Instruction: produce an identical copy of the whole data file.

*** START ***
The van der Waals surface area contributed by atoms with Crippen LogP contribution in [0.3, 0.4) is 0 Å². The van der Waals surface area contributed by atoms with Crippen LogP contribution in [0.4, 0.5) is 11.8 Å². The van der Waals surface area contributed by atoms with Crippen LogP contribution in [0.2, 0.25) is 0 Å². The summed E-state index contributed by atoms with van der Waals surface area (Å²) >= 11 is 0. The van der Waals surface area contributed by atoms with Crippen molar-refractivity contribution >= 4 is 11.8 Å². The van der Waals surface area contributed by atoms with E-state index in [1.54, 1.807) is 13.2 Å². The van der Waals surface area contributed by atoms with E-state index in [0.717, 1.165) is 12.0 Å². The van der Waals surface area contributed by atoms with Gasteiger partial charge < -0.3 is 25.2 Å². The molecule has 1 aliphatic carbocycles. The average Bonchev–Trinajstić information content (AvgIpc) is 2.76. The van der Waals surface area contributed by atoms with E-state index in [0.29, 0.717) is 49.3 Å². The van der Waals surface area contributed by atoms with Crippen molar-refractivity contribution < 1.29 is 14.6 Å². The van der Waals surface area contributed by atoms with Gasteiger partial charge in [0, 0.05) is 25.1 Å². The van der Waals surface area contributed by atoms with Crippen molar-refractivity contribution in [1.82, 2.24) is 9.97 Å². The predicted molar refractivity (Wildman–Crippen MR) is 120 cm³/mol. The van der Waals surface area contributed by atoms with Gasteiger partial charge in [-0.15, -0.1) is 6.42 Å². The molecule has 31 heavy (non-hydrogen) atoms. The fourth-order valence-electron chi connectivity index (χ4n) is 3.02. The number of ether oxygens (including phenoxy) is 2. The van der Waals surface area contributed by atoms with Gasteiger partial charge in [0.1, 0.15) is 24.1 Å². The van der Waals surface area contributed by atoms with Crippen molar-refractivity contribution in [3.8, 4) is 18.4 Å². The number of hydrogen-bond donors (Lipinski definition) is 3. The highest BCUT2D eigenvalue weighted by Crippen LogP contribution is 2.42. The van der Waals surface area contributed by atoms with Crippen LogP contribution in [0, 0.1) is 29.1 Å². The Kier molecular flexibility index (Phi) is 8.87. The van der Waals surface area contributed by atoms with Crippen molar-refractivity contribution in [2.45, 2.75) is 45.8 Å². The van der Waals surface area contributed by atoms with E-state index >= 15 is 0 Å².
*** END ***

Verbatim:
The van der Waals surface area contributed by atoms with Crippen LogP contribution in [0.3, 0.4) is 0 Å². The van der Waals surface area contributed by atoms with Crippen LogP contribution in [0.4, 0.5) is 11.8 Å². The van der Waals surface area contributed by atoms with Crippen LogP contribution in [0.2, 0.25) is 0 Å². The summed E-state index contributed by atoms with van der Waals surface area (Å²) >= 11 is 0. The van der Waals surface area contributed by atoms with Crippen molar-refractivity contribution >= 4 is 11.8 Å². The van der Waals surface area contributed by atoms with E-state index in [1.54, 1.807) is 13.2 Å². The van der Waals surface area contributed by atoms with E-state index in [0.717, 1.165) is 12.0 Å². The van der Waals surface area contributed by atoms with Gasteiger partial charge < -0.3 is 25.2 Å². The molecule has 1 aliphatic carbocycles. The average Bonchev–Trinajstić information content (AvgIpc) is 2.76. The van der Waals surface area contributed by atoms with E-state index in [0.29, 0.717) is 49.3 Å². The van der Waals surface area contributed by atoms with Crippen molar-refractivity contribution < 1.29 is 14.6 Å². The van der Waals surface area contributed by atoms with Gasteiger partial charge in [0, 0.05) is 25.1 Å². The van der Waals surface area contributed by atoms with Crippen molar-refractivity contribution in [1.82, 2.24) is 9.97 Å². The predicted molar refractivity (Wildman–Crippen MR) is 120 cm³/mol. The van der Waals surface area contributed by atoms with Gasteiger partial charge in [-0.15, -0.1) is 6.42 Å². The molecule has 31 heavy (non-hydrogen) atoms. The fourth-order valence-electron chi connectivity index (χ4n) is 3.02. The number of ether oxygens (including phenoxy) is 2. The van der Waals surface area contributed by atoms with Gasteiger partial charge in [0.1, 0.15) is 24.1 Å². The van der Waals surface area contributed by atoms with Crippen molar-refractivity contribution in [3.8, 4) is 18.4 Å². The number of hydrogen-bond donors (Lipinski definition) is 3. The highest BCUT2D eigenvalue weighted by Crippen LogP contribution is 2.42. The van der Waals surface area contributed by atoms with Crippen LogP contribution in [0, 0.1) is 29.1 Å². The Kier molecular flexibility index (Phi) is 8.87. The van der Waals surface area contributed by atoms with Crippen molar-refractivity contribution in [2.45, 2.75) is 45.8 Å². The van der Waals surface area contributed by atoms with E-state index >= 15 is 0 Å².